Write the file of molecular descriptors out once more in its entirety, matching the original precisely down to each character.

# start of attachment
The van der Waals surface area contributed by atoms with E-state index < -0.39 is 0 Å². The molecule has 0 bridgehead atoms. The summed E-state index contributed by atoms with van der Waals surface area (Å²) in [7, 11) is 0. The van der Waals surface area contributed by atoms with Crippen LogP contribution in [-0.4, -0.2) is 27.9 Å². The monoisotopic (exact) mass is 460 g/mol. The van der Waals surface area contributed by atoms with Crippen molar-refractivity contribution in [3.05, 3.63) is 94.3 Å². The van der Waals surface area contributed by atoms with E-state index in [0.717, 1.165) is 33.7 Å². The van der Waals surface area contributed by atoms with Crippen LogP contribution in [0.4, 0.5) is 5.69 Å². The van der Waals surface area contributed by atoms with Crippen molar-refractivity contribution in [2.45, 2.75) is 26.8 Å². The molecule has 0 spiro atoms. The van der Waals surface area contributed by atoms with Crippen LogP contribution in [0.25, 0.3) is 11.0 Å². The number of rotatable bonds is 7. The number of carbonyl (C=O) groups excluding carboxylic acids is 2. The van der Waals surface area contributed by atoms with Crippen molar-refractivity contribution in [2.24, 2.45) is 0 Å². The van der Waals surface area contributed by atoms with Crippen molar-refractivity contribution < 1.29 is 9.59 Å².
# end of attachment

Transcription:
The van der Waals surface area contributed by atoms with E-state index < -0.39 is 0 Å². The molecule has 0 bridgehead atoms. The summed E-state index contributed by atoms with van der Waals surface area (Å²) in [7, 11) is 0. The van der Waals surface area contributed by atoms with Crippen LogP contribution in [-0.4, -0.2) is 27.9 Å². The monoisotopic (exact) mass is 460 g/mol. The van der Waals surface area contributed by atoms with Crippen molar-refractivity contribution in [3.05, 3.63) is 94.3 Å². The van der Waals surface area contributed by atoms with E-state index in [0.717, 1.165) is 33.7 Å². The van der Waals surface area contributed by atoms with Crippen LogP contribution in [0.4, 0.5) is 5.69 Å². The van der Waals surface area contributed by atoms with Crippen molar-refractivity contribution in [2.45, 2.75) is 26.8 Å². The molecule has 0 spiro atoms. The van der Waals surface area contributed by atoms with Crippen LogP contribution in [0.25, 0.3) is 11.0 Å². The number of rotatable bonds is 7. The number of carbonyl (C=O) groups excluding carboxylic acids is 2. The van der Waals surface area contributed by atoms with Crippen molar-refractivity contribution in [2.24, 2.45) is 0 Å². The van der Waals surface area contributed by atoms with Crippen molar-refractivity contribution < 1.29 is 9.59 Å².